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With the warm weather and sunshine this past weekend, my girlfriend and I decided to check out Lee State Park. Lee State Park is just ten miles up the road from Lamar, and while I’ve driven on Lee State Park Road numerous times heading to the Interstate, I’d never visited the park.
Lee State Park was constructed in 1935 as a Civilian Conservation Corps project during the Great Depression. It is bounded on the west by the Lynches River, and features a number of easy-to-moderate hiking trails, as well as several equestrian trails. Most of the park’s 2839 acres is hardwood forest wetlands, and the park features four artesian wells that flow continually.
To get to the park, we loaded into my ancient, busted up 2006 Dodge Caravan—now with a fresh battery!—and buzzed up there with the windows down. My girlfriend’s German shepherd seemed to enjoy the ride, and turned out to be a real trooper on what turned into an unexpectedly arduous adventure.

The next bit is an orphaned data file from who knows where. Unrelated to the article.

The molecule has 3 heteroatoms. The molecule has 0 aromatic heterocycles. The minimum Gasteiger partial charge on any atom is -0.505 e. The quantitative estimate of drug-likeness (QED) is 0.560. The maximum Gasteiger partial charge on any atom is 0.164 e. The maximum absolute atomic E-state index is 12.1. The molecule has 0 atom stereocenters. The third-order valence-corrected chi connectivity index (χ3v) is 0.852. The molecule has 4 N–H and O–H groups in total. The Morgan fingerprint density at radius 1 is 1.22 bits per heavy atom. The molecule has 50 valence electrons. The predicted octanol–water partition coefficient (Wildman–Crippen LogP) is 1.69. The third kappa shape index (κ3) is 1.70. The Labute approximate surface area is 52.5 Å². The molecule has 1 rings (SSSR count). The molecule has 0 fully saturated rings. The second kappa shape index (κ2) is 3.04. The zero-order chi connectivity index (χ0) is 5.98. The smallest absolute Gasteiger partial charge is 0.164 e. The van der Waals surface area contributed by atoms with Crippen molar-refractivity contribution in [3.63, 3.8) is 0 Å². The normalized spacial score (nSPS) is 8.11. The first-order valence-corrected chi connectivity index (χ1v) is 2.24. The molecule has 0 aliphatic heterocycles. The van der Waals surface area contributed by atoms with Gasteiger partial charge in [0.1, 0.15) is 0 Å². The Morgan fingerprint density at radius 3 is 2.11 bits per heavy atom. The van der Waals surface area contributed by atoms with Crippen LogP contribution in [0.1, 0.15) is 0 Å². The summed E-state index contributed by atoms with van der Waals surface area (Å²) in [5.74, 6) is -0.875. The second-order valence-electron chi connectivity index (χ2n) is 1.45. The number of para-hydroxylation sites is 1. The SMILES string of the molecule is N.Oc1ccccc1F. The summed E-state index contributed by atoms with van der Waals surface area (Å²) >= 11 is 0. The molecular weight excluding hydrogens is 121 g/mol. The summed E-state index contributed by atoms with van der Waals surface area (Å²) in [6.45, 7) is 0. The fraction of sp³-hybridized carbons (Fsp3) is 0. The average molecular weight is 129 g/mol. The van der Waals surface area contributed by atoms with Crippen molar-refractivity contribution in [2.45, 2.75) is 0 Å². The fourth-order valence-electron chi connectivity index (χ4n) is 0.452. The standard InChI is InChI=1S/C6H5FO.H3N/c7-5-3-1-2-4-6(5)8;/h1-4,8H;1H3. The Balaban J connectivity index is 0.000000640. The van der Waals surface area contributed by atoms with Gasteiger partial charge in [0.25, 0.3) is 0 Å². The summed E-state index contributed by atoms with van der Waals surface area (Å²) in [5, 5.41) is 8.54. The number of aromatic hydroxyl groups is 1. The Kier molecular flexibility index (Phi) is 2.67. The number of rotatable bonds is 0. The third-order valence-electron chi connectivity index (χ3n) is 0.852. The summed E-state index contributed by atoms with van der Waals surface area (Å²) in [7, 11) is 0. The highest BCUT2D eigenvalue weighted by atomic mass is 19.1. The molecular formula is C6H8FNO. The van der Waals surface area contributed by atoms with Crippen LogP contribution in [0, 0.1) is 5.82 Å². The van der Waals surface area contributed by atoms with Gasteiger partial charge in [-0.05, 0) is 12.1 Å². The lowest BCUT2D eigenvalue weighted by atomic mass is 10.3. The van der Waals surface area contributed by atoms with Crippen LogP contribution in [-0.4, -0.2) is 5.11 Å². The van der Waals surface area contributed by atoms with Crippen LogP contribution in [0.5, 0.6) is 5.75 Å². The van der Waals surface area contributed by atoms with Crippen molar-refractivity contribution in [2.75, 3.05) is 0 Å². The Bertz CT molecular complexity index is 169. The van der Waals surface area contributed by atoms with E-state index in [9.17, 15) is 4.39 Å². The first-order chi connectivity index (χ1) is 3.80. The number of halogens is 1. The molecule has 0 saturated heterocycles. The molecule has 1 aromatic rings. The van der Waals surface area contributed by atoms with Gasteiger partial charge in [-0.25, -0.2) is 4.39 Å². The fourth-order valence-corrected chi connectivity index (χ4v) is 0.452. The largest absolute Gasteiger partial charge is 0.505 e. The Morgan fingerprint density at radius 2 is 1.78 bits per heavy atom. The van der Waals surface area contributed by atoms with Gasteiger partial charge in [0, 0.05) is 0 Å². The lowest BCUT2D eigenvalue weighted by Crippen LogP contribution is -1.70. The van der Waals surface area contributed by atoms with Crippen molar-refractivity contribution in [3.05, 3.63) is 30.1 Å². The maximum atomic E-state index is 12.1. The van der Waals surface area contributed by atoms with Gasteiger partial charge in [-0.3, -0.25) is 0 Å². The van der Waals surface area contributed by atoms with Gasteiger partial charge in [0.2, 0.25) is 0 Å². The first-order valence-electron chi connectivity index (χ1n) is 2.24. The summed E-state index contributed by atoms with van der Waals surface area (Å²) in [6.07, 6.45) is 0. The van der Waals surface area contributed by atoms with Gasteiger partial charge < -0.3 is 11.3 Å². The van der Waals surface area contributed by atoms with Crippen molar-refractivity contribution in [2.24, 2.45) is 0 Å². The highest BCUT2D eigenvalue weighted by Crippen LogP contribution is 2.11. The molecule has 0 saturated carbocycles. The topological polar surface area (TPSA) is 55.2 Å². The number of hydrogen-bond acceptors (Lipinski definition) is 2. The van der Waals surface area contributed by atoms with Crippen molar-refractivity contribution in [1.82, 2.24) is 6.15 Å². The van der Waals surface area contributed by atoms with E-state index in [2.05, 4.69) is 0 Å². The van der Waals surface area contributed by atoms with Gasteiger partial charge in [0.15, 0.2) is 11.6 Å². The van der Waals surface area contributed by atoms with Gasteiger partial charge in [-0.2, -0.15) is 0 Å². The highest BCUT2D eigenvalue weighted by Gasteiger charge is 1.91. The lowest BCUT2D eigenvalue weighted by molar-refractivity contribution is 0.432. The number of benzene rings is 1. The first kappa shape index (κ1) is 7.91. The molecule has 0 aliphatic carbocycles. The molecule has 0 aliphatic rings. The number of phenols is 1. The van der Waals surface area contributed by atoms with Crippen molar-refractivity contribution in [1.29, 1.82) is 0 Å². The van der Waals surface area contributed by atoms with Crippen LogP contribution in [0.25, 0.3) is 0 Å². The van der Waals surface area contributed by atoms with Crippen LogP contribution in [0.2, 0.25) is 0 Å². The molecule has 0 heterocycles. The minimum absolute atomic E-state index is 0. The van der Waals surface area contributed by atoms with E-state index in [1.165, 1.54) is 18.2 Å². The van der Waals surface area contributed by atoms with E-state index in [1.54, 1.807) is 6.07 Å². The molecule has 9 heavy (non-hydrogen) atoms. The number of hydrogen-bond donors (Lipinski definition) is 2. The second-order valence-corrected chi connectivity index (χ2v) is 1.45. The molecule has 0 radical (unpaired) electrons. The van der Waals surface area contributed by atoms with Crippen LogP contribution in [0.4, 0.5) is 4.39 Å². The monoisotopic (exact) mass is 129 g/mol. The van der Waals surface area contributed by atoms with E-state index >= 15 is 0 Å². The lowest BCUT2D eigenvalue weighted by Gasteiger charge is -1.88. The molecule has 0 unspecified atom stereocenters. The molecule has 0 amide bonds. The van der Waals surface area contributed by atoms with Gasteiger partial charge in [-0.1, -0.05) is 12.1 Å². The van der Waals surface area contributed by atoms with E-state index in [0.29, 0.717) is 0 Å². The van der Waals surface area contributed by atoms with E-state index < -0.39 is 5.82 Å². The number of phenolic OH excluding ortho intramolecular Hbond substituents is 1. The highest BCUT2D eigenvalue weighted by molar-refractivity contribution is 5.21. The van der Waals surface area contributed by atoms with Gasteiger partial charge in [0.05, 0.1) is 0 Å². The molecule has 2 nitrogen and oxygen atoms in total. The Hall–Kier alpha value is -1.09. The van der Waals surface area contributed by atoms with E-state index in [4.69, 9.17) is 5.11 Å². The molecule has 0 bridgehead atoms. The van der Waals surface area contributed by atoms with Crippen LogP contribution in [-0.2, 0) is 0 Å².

When we got to the park, we grabbed a trail map, and merrily headed into the forest, attempting to follow the white-labeled Floodplain Trail, a five-mile, moderate hike. Unfortunately, the Floodplain Trail does not make a neat loop, and we headed towards the shorter end, which overlaps with the orange equestrian trail.
That decision would ultimately result in soggy, sloshing bit of amateur trailblazing through some of the muddiest terrain in Lee State Park.